Liberal Arts Symposium gives students the opportunity to present research they have conducted in their fields and is also required in many senior capstone classes. Senior Ka Ho (Sherman) Wong, a cultural studies and social complexity POE from Sham Tseng, Hong Kong, gave a presentation on human rights in China I asked Sherman some questions regarding his work for the Symposium.
What was your research about?
It was about human rights and social movements in China. I studied two past movements in China – the 1989 student movement in Tiananmen Square, and Charter 08 Movement – as well as human rights and social movement theories. I then applied the new social movement theory and explored the idea of human rights to analyze these past movements, and suggest a new movement in China. The past movements have failed because of their weak universal interests and the reactions of the government. I suggested a new movement that uses human rights as the universal ideology, so that all social classes would agree and have human rights as their common interest. A possible new social movement in China has to be related to Chinese citizens’ identity and on their relations to culture and ideology, for example, human rights.
How did your personal experiences help you with your research?
My experience in Hong Kong helped me to improve my understanding of Chinese culture and social structure. My knowledge in anthropology helped me to recognize the fundamentally holistic nature of humanity and understand the political, economic, and cultural interconnections in a culture.
What was the most interesting part of your research?
I was interested in human rights issues and in the areas of sociocultural anthropology and sociology. China was an interesting case study because it’s a fast developing country; so much of what we use is from China and Chinese culture is unique and fascinating.
What did you learn from your experiences doing this research?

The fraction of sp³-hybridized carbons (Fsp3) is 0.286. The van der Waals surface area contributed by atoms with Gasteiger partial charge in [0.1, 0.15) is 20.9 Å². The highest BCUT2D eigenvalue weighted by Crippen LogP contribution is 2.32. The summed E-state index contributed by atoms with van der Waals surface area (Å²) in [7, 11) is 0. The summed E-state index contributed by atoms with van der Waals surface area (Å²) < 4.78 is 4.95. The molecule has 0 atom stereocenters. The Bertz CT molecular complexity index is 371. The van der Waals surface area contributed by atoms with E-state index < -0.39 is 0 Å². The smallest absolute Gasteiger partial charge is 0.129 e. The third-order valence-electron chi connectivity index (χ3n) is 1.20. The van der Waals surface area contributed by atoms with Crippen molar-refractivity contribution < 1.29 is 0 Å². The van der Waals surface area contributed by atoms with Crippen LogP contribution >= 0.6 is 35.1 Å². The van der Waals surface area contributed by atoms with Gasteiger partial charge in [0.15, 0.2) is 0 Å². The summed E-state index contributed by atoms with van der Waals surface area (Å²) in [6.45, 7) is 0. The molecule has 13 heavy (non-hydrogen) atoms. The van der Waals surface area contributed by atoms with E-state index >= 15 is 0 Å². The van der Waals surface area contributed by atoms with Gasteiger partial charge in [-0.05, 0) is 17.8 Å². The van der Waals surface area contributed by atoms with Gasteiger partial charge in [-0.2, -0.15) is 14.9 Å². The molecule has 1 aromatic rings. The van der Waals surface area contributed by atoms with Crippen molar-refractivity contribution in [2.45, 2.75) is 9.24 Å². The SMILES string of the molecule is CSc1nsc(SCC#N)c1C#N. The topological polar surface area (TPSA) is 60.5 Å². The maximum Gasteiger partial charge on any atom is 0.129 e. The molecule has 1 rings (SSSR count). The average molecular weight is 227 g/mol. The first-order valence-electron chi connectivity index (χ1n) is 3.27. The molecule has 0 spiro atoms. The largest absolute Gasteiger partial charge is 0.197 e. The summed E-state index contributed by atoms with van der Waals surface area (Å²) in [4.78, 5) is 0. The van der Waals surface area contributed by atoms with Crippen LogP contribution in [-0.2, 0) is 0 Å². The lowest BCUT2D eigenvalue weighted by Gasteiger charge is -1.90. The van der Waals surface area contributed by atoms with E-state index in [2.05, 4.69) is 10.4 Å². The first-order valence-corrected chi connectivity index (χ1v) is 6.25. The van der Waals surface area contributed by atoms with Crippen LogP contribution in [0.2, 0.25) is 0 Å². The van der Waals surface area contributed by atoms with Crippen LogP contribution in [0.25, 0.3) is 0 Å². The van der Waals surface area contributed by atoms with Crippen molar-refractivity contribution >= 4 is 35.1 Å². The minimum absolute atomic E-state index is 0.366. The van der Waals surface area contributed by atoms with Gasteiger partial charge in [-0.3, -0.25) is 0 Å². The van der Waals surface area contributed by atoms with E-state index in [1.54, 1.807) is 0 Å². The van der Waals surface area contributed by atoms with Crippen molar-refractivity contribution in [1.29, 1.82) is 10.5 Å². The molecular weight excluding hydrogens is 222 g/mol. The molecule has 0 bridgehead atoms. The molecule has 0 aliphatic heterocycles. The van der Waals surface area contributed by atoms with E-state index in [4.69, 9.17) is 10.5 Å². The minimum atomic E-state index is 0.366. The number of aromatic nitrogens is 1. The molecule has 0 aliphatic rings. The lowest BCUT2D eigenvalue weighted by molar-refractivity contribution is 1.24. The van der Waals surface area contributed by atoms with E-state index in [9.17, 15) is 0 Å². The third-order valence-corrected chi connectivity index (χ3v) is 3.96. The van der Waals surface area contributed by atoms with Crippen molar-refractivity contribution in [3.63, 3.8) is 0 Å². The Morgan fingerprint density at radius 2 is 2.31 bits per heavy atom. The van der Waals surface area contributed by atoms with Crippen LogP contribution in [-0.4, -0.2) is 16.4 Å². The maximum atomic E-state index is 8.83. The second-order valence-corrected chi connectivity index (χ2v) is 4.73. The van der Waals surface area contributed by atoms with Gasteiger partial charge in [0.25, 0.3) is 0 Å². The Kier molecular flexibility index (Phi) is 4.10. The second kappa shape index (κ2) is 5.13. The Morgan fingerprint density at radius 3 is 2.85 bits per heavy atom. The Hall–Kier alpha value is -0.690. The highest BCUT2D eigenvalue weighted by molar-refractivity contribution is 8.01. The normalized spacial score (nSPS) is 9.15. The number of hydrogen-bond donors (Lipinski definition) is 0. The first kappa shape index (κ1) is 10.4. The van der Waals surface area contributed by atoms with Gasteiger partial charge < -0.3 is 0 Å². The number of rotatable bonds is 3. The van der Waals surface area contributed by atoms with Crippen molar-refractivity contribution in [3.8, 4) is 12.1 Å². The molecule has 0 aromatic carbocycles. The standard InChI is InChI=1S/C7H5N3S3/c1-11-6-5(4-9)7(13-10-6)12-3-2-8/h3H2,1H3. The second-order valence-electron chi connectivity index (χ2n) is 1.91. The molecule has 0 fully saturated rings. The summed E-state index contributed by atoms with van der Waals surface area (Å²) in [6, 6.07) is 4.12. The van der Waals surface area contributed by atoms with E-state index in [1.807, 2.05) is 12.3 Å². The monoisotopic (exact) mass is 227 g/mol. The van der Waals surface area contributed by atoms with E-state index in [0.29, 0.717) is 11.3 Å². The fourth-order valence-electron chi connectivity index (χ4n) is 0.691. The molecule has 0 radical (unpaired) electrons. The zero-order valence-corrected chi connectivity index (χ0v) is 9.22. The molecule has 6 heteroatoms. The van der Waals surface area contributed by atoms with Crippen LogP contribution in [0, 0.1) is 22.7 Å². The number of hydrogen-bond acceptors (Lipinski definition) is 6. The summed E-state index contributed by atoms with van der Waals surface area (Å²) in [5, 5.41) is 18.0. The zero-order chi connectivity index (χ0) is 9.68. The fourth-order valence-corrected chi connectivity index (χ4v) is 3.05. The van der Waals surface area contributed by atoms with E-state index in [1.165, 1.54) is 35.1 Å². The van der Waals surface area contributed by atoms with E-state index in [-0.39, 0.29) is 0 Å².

I have taken many Sociology and Anthropology classes in Social Change, Cultures of the World, Collective Behavior, and Human Rights. It opened my mind to Western thoughts and of the needs of humanity. I developed a passion to do justice to people’s feelings and who they are and I know I want to make positive changes in the world. So I wanted to do something for humanity, and that’s what led me to my research – the Chinese culture and human rights issues, and what I could do to enact change for a better world.
What was the most difficult part?
As an international student and the only underage person in the senior class, it was very difficult to do my LAS project and two other projects at the same time. I drank at least two cups of coffee everyday, but the most important thing was time management. For the human rights in China project I also met with Dr. deVries twice a week. Also, English is not my first language; the extensive amount of reading and writing that was required was very demanding. But my professors and advisors helped me a lot and my friends on campus gave me a lot of support. Dr. deVries even offered me rides to State College a few times, so that I could conduct interviews. I am so glad it’s done now, and that I got so much positive feedback from the college community.
~Joyce Eveleth ’11, Online Journalist